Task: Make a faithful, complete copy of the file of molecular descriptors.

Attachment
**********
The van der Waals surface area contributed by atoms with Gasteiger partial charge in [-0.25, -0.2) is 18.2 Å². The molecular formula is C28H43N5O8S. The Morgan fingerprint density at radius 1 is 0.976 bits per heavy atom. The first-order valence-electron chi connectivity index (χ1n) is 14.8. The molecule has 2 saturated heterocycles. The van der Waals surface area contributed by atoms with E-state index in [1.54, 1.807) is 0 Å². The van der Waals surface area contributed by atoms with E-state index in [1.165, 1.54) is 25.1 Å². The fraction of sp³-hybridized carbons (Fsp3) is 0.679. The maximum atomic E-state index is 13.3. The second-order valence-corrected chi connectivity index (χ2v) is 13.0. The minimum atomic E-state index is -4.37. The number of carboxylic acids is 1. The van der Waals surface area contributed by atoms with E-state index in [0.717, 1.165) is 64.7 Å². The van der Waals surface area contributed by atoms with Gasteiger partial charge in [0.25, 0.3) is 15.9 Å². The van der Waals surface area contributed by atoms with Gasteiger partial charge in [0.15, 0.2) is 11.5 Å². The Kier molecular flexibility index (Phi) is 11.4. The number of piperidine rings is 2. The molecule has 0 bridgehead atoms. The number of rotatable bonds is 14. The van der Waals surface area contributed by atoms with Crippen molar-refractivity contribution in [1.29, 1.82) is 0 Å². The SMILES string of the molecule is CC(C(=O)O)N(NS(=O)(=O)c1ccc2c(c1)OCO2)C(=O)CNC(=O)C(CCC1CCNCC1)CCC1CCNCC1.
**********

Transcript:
The van der Waals surface area contributed by atoms with Gasteiger partial charge in [-0.25, -0.2) is 18.2 Å². The molecular formula is C28H43N5O8S. The Morgan fingerprint density at radius 1 is 0.976 bits per heavy atom. The first-order valence-electron chi connectivity index (χ1n) is 14.8. The molecule has 2 saturated heterocycles. The van der Waals surface area contributed by atoms with E-state index in [1.54, 1.807) is 0 Å². The van der Waals surface area contributed by atoms with E-state index in [1.165, 1.54) is 25.1 Å². The fraction of sp³-hybridized carbons (Fsp3) is 0.679. The maximum atomic E-state index is 13.3. The second-order valence-corrected chi connectivity index (χ2v) is 13.0. The minimum atomic E-state index is -4.37. The number of carboxylic acids is 1. The van der Waals surface area contributed by atoms with E-state index in [0.717, 1.165) is 64.7 Å². The van der Waals surface area contributed by atoms with Gasteiger partial charge in [0.25, 0.3) is 15.9 Å². The van der Waals surface area contributed by atoms with Gasteiger partial charge in [0.15, 0.2) is 11.5 Å². The Kier molecular flexibility index (Phi) is 11.4. The number of piperidine rings is 2. The molecule has 0 bridgehead atoms. The number of rotatable bonds is 14. The van der Waals surface area contributed by atoms with Crippen molar-refractivity contribution in [1.29, 1.82) is 0 Å². The SMILES string of the molecule is CC(C(=O)O)N(NS(=O)(=O)c1ccc2c(c1)OCO2)C(=O)CNC(=O)C(CCC1CCNCC1)CCC1CCNCC1.